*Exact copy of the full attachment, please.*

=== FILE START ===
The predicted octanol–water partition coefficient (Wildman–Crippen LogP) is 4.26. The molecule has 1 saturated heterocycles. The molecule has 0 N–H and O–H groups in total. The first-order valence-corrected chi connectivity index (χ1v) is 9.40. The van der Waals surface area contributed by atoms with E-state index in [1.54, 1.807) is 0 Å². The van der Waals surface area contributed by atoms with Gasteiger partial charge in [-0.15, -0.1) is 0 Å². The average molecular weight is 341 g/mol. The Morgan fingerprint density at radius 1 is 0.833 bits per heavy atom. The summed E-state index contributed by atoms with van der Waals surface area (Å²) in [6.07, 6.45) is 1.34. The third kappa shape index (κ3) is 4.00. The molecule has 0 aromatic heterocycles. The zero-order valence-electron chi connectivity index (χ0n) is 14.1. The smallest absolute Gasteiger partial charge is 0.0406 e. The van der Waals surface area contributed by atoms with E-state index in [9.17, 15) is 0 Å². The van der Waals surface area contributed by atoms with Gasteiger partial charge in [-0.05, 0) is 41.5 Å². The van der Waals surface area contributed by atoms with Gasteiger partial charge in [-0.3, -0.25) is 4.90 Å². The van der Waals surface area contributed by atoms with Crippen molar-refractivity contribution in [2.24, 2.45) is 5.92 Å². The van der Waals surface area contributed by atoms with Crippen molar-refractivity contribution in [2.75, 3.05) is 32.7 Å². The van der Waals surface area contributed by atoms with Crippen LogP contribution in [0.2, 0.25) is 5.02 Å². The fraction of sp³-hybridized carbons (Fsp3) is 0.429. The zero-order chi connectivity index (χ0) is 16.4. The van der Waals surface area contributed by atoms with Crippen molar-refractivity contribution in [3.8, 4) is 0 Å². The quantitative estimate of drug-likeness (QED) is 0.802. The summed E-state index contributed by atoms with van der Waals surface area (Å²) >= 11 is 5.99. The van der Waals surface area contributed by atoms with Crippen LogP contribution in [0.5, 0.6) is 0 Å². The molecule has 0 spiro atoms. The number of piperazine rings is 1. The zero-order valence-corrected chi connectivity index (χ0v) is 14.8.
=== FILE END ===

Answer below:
The predicted octanol–water partition coefficient (Wildman–Crippen LogP) is 4.26. The molecule has 1 saturated heterocycles. The molecule has 0 N–H and O–H groups in total. The first-order valence-corrected chi connectivity index (χ1v) is 9.40. The van der Waals surface area contributed by atoms with E-state index in [1.54, 1.807) is 0 Å². The van der Waals surface area contributed by atoms with Gasteiger partial charge in [-0.15, -0.1) is 0 Å². The average molecular weight is 341 g/mol. The Morgan fingerprint density at radius 1 is 0.833 bits per heavy atom. The summed E-state index contributed by atoms with van der Waals surface area (Å²) in [6.07, 6.45) is 1.34. The third kappa shape index (κ3) is 4.00. The molecule has 0 aromatic heterocycles. The zero-order valence-electron chi connectivity index (χ0n) is 14.1. The smallest absolute Gasteiger partial charge is 0.0406 e. The van der Waals surface area contributed by atoms with E-state index in [9.17, 15) is 0 Å². The van der Waals surface area contributed by atoms with Gasteiger partial charge in [-0.05, 0) is 41.5 Å². The van der Waals surface area contributed by atoms with Gasteiger partial charge in [-0.3, -0.25) is 4.90 Å². The van der Waals surface area contributed by atoms with Crippen molar-refractivity contribution in [2.24, 2.45) is 5.92 Å². The van der Waals surface area contributed by atoms with Crippen molar-refractivity contribution in [2.75, 3.05) is 32.7 Å². The van der Waals surface area contributed by atoms with Crippen LogP contribution in [0.2, 0.25) is 5.02 Å². The fraction of sp³-hybridized carbons (Fsp3) is 0.429. The zero-order chi connectivity index (χ0) is 16.4. The van der Waals surface area contributed by atoms with Crippen molar-refractivity contribution in [3.8, 4) is 0 Å². The quantitative estimate of drug-likeness (QED) is 0.802. The summed E-state index contributed by atoms with van der Waals surface area (Å²) >= 11 is 5.99. The van der Waals surface area contributed by atoms with Crippen LogP contribution in [0.5, 0.6) is 0 Å². The molecule has 0 spiro atoms. The number of piperazine rings is 1. The zero-order valence-corrected chi connectivity index (χ0v) is 14.8.